Predominant role of neural arc in sympathetic baroreflex resetting of spontaneously hypertensive rats: Analysis of an open-loop baroreflex equilibrium diagram

Yusuke Sata, Toru Kawada, Shuji Shimizu, Atsunori Kamiya, Tsuyoshi Akiyama, Masaru Sugimachi

Research output: Contribution to journalArticle

18 Citations (Scopus)

Abstract

Background: There is ongoing controversy over whether neural or peripheral factors are the predominant cause of hypertension. The closed-loop negative feedback operation of the arterial baroreflex hampers understanding of how arterial pressure (AP) is determined through the interaction between neural and peripheral factors. Methods and Results: A novel analysis of an isolated open-loop baroreceptor preparation to examine sympathetic nervous activity (SNA) and AP responses to changes in carotid sinus pressure (CSP) in adult spontaneously hypertensive rats (SHR) and normotensive Wistar Kyoto rats (WKY) was conducted. In the neural arc (CSP-SNA relationship), the midpoint pressure (128.9±3.8 vs. 157.9±8.1 mmHg, P<0.001) and the response range of SNA to CSP (90.5±3.7 vs. 115.4±7.6%/mmHg, P=0.011) were higher in SHR. In the peripheral arc (SNA-AP relationship), slope and intercept did not differ. A baroreflex equilibrium diagram was obtained by depicting neural and peripheral arcs in a pressure-SNA plane with rescaled SNA (% in WKY). The operating-point AP (111.3±4.4 vs. 145.9±5.2 mmHg, P<0.001) and SNA (90.8±3.2 vs. 125.1±6.9% in WKY, P<0.001) were shifted towards a higher level in SHR. Conclusions: The shift of the neural arc towards a higher SNA range indicated a predominant contribution to baroreflex resetting in SHR. Notwithstanding the resetting, the carotid sinus baroreflex in SHR preserved an ability to reduce AP if activated with a high enough pressure.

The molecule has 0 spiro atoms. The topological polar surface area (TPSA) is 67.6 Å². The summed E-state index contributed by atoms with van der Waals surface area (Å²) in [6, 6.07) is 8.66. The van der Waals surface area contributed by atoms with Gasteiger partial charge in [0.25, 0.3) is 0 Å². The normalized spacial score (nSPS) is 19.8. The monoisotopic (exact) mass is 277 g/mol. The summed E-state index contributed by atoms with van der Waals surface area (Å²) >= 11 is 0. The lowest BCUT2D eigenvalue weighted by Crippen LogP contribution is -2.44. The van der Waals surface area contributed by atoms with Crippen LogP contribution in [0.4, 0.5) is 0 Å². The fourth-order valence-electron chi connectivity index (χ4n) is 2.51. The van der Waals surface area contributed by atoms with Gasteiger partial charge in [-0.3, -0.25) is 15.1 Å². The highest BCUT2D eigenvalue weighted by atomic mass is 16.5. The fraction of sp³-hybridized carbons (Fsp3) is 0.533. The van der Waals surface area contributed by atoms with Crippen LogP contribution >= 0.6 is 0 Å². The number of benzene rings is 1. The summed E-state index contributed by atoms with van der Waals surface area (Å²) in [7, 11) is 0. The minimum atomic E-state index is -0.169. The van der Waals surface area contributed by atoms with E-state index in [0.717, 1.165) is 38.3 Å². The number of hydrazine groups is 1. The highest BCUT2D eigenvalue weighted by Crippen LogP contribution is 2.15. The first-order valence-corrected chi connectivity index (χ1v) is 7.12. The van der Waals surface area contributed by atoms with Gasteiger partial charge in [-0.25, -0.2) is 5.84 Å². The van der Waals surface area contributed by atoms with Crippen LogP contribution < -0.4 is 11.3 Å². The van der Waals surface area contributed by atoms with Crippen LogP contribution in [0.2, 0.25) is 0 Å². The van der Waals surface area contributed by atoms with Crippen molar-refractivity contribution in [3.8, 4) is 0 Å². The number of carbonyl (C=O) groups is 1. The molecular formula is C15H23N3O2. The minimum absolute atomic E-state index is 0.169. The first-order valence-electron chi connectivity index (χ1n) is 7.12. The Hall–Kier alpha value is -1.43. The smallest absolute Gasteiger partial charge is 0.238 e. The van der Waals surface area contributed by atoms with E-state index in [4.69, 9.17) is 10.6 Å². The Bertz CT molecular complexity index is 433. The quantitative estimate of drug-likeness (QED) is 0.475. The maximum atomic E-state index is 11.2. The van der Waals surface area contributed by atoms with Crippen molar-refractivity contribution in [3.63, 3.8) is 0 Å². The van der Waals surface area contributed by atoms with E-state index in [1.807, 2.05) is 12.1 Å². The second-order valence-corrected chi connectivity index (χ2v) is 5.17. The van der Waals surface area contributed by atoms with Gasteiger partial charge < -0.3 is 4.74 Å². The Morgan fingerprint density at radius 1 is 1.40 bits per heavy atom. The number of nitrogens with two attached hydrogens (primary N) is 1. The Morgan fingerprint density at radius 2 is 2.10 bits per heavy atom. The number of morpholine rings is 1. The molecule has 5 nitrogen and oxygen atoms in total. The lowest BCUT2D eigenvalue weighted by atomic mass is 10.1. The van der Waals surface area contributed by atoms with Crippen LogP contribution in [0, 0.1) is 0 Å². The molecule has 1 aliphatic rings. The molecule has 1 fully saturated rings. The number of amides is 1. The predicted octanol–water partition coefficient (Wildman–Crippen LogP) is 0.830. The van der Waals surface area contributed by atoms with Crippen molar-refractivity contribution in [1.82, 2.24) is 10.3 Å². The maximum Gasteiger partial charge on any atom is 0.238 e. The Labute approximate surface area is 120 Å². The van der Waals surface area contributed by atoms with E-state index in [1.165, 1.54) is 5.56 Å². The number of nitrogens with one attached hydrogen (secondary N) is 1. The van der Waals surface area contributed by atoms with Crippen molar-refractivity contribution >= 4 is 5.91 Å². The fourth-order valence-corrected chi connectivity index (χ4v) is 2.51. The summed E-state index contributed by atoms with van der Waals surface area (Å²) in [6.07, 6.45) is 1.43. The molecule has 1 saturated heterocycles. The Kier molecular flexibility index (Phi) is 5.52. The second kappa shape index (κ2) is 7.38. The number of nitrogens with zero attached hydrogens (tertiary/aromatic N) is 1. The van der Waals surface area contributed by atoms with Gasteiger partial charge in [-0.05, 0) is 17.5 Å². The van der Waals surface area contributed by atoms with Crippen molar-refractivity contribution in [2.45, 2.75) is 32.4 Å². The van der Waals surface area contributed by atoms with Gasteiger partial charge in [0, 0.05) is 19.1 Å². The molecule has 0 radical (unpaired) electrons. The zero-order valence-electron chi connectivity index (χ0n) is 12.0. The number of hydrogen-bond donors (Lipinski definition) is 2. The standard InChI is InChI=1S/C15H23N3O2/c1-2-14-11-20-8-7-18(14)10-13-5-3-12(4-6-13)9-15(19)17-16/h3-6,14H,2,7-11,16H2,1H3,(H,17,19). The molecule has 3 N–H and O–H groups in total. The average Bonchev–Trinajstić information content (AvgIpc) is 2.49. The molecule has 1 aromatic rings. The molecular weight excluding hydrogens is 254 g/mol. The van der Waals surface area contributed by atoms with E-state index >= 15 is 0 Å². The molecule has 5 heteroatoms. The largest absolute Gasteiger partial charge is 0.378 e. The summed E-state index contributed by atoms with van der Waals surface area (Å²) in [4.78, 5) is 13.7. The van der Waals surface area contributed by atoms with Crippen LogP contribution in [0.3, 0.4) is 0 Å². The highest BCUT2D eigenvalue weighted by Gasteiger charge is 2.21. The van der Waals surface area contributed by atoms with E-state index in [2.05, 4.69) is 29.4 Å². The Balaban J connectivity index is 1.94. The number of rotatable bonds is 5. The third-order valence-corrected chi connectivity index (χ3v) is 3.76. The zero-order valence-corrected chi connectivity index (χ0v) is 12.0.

Original languageEnglish
Pages (from-to)592-599
Number of pages8
JournalCirculation Journal
Volume79
Issue number3
DOIs
Publication statusPublished - Jan 1 2015
Externally publishedYes

    Fingerprint

Keywords

  • Equilibrium diagram
  • Hypertension
  • Norepinephrine
  • Phenylephrine
  • Sympathetic nervous activity

ASJC Scopus subject areas

  • Cardiology and Cardiovascular Medicine

Cite this